‘Centrist’ is subjective, but c’mon

‘CENTRIST’ IS SUBJECTIVE, BUT C’MON…. Part of the problem with words like “moderate” and “centrist” is that they’re inherently subjective. If you’re Jim DeMint, Michele Bachmann and James Inhofe are mainstream, and Dianne Feinstein is a liberal.

What’s more, the “middle” moves all the time. As Harold Meyerson recently explained, the middle of the House GOP caucus was 73% more conservative in 2003 than 30 years ago.

With that in mind, I’m not unsympathetic towards political reporters who are unsure when to use which labels. That said, the Politico described Rep. Brian Bilbray of California yesterday as “a centrist Republican.” Dave Weigel noted what a mistake this is.

Bilbray was a member of the class of 1994 who lost his old House seat in 2000, then stayed in Washington as a lobbyist for the Federation for American Immigration Reform, which advocates “a temporary moratorium on all immigration except spouses and minor children of U.S. citizens and a limited number of refugees.” Bilbray returned to Congress in a 2006 special election, which he won in part by accusing his Democratic opponent of soliciting votes from illegal aliens. Since then, Bilbray has maintained a 92% rating from the American Conservative Union, which makes him an “ACU Conservative” in their ranking system. He voted against increasing the minimum wage, voted to repeal the Washington, D.C. gun ban, voted against a ban on anti-gay job discrimination, and voted against expanding SCHIP. When Tom Tancredo quit his leadership of the Immigration Reform Caucus in 2007, Bilbray replaced him.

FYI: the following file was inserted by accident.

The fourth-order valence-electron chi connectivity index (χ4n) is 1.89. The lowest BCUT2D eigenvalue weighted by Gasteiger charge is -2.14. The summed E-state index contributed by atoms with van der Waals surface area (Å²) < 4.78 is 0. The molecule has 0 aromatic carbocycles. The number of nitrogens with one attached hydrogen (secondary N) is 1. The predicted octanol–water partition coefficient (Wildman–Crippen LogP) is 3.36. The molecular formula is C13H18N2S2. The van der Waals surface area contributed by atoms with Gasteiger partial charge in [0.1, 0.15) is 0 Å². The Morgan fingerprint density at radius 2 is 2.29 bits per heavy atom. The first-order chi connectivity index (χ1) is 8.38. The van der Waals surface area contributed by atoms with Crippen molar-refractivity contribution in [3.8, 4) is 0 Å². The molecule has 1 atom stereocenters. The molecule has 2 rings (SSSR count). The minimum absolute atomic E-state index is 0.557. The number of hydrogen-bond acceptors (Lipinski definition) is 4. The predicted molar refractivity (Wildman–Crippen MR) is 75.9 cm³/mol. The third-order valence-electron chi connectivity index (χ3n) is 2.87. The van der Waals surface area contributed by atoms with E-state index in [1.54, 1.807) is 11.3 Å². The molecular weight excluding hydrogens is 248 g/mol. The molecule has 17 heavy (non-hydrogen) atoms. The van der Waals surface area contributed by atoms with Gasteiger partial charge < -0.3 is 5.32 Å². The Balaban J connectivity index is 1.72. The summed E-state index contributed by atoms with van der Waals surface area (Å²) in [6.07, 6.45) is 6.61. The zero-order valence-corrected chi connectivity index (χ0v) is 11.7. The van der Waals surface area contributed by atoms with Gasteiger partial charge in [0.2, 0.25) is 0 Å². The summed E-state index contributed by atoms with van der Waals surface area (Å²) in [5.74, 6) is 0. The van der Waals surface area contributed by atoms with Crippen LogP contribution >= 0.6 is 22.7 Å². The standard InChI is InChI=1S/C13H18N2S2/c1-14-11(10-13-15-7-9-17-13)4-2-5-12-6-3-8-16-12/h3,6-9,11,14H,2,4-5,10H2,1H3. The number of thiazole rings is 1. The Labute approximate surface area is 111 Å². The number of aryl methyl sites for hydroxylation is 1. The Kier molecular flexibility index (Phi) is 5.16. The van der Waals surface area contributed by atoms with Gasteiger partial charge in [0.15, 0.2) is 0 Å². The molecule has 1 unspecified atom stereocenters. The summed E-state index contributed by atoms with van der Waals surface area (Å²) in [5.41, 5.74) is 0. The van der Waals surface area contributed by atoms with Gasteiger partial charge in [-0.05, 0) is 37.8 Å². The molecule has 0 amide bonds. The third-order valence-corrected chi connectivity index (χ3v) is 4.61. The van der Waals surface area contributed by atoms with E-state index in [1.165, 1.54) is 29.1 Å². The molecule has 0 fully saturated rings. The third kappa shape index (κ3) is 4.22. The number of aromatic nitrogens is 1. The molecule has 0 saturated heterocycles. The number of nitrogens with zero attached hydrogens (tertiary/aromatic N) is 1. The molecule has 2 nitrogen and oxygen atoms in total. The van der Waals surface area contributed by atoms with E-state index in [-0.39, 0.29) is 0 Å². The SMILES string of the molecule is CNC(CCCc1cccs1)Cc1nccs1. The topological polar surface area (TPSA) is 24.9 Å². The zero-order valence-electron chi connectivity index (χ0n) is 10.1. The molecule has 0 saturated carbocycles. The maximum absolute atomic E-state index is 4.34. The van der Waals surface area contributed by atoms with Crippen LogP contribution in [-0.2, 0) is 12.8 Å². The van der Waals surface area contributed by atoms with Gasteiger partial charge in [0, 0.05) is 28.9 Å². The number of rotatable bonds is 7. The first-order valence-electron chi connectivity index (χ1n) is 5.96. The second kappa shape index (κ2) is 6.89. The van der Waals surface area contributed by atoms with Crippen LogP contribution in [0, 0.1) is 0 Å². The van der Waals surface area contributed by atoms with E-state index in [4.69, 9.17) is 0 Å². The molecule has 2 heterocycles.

Relying on Vote View, we see that Bilbray was the 79th most conservative member of the House of Representatives in the last Congress. As Jamison Foser noted, “That means Bilbray’s voting record was more conservative than more than 80 percent of all members of Congress.” Bilbray was slightly more conservative still in the Congress before that.

I’m certainly willing to entertain the idea that moderate Republicans still exist, in small and dwindling numbers, on the Hill. But if Bilbray makes the cut, the word has no meaning.